CLASSIFICATION OF SPHAGNUM (PEAT MOSS OR BOG MOSS)
Kingdom :- Plantae
Division :- Bryophyta
Class :- Bryopsida
Sub-Class :- Sphagnidae
Order :- Sphagnales
Family :- Sphagnaceae
Genus :- Sphagnum
All the 11 species of Sphagnum found in India are restricted to the Himalayas. The plants are aquatic or semi-aquatic forming dense cushions commonly seen in swamps, ponds and lake margins, moorelands and wet hill sides.
EXTERNAL MORPHOLOGY OF SPHAGNUM (PEAT MOSS)
- The plants are aquatic, growing about the margins of small lakes and ponds or growing on dripping rocky banks.
- The pH of water in which Sphagnum grows ranges from 3.7 to 4.9. Since this water accumulates year after year to form peat and hence the name peat moss.
- The size of the plant varies from a few inches to a maximum of 7 inches.
- The plant is erect, branched and differentiated into stem and the leaves. The colourless rhizoids are formed at the base but soon disappear. Hence, there are no rhizoids on mature gametophores.
- At the apex of the gametophore there are a number of short branches densely crowded in a cluster, called coma.
- In the posterior part of the stem, the branches arise in tufts in the axil of every fourth leaf and in each tuft there are 3-8 branches.
- These branches are of two types-
- diverging branches which are stout, short, growing outward and upward and
- drooping or flagelliform branches which hang downward, around and close to main stem. These are absent from submerged forms
- At intervals, one of the branches in the tuft grows and forms an apical cluster of branches like the main stem. This is called an innovation. It helps in vegetative propagation by separating from the main branch.
- When first formed, the leaves are in three vertical rows or three ranked. Later the arrangement changes to 2/5. to. The leaves lack a midrib an exception to mosses.
ANATOMY OF AXIS OF SPHAGNUM
- The outermost layer is cortex, made of compactly arranged cells.
- In some species, as S. subsecundum, it remains one cell thick throughout its life but in some others, it becomes 3-5 cells thick.
- At maturity these cortical cells lack protoplast, become hyaline and dead.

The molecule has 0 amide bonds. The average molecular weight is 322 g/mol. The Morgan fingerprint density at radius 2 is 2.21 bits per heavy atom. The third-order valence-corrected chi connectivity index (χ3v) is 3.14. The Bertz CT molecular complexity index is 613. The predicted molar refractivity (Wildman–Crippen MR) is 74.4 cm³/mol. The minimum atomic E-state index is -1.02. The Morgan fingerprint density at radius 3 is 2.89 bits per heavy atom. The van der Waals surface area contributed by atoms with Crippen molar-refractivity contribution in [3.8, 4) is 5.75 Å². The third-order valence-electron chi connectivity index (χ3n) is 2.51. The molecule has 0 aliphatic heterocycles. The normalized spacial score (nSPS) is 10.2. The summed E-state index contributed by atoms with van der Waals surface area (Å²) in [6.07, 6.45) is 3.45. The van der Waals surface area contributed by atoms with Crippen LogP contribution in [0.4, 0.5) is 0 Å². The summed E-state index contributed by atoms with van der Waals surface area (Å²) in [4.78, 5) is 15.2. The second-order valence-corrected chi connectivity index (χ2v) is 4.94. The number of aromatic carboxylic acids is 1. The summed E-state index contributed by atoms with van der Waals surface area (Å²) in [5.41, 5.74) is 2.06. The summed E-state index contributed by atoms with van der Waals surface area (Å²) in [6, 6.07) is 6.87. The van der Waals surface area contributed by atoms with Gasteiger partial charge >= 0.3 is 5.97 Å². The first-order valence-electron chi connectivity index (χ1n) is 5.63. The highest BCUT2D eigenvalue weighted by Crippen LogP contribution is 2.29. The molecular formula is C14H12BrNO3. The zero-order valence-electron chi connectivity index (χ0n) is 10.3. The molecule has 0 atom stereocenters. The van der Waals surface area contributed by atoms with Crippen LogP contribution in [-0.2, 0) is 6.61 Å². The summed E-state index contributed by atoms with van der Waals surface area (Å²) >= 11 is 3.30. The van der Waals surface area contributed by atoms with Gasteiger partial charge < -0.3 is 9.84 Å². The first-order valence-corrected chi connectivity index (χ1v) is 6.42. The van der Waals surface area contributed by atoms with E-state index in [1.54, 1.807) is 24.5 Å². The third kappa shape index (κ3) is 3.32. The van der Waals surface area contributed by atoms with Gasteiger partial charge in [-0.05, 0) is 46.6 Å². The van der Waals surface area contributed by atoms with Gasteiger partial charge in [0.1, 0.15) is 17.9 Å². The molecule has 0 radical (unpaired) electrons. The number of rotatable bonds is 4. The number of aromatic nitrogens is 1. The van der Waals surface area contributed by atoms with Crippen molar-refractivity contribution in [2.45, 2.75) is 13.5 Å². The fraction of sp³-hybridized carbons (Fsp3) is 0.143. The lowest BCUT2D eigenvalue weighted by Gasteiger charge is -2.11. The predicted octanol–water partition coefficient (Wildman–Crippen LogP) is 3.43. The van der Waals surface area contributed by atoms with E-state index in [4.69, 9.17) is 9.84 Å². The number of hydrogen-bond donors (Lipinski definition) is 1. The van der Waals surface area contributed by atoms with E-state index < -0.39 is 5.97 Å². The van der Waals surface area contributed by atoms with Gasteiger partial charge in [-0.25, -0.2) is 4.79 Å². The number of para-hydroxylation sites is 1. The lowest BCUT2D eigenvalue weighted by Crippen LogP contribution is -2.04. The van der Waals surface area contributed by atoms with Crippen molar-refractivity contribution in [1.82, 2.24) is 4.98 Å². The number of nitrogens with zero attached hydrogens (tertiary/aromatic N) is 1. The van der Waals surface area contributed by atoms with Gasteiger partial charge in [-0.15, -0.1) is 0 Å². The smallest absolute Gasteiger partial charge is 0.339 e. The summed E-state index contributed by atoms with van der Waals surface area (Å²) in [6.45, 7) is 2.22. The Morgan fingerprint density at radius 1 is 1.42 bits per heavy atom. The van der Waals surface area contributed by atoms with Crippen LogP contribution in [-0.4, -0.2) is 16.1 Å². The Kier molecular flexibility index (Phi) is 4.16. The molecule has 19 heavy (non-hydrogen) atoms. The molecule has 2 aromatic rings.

- In some species viz. S. cymbifolium, they develop spiral thickenings and develop even the pores. These cortical cells contain air and water.
- In some species as S. molluscum and S. tenellum, some of the cortical cells become greatly enlarged and become flask shaped. The cells also accumulate water and are known as retort cells. Such type of cortex is also known as hyalodermis.
- The cells inner to cortex are prosenchymatous. These give mechanical support to the stem. The region is also known as hadrome.
- The innermost region is known as medulla. The cells are colourless. parenchymatous and somewhat vertically elongated.
LEAF : EXTERNAL FEATURES
- The mature leaf is sessile, entire, acute and onecelled thick.
- The leaf lacks a midrib and the surface view shows two kinds of cells
- the narrow, chlorophyll containing assimilatory cells,
- the large, dead, rhomboidal hyaline cells with spiral thickenings and pores.
- The spiral thickenings provide mechanical support and keep the hyaline cells from collapsing when they are empty.
- The pores help in rapid intake of water. S. The green assimilatory cells of the leaf are joined together and form a network with sinuous walls.
- At the base of very young leaf there are one or more glandular hairs but these disappear as the leaf matures.
- In a cross section, the leaf appears like a beaded structure with hyaline and chlorophyllous cells alternating with each other.
- The chlorophyllous cells are triangular and the base of triangle is towards the upper side e.g. s. acutifolium. In S. tenellum the condition is just reverse i.e. the base of the triangle is towards the lowerside. In S. squarrosum the chlorophyllous cells are not triangular but appear spindle-shaped and are hemmed in, above and below, by the hyaline cells.
ANTHERIDIAL BRANCH AND ANTHERIDIUM
- The plants are either monoecious or dioecious and both antheridial and archegonial branches occur at the apices of the gametophores.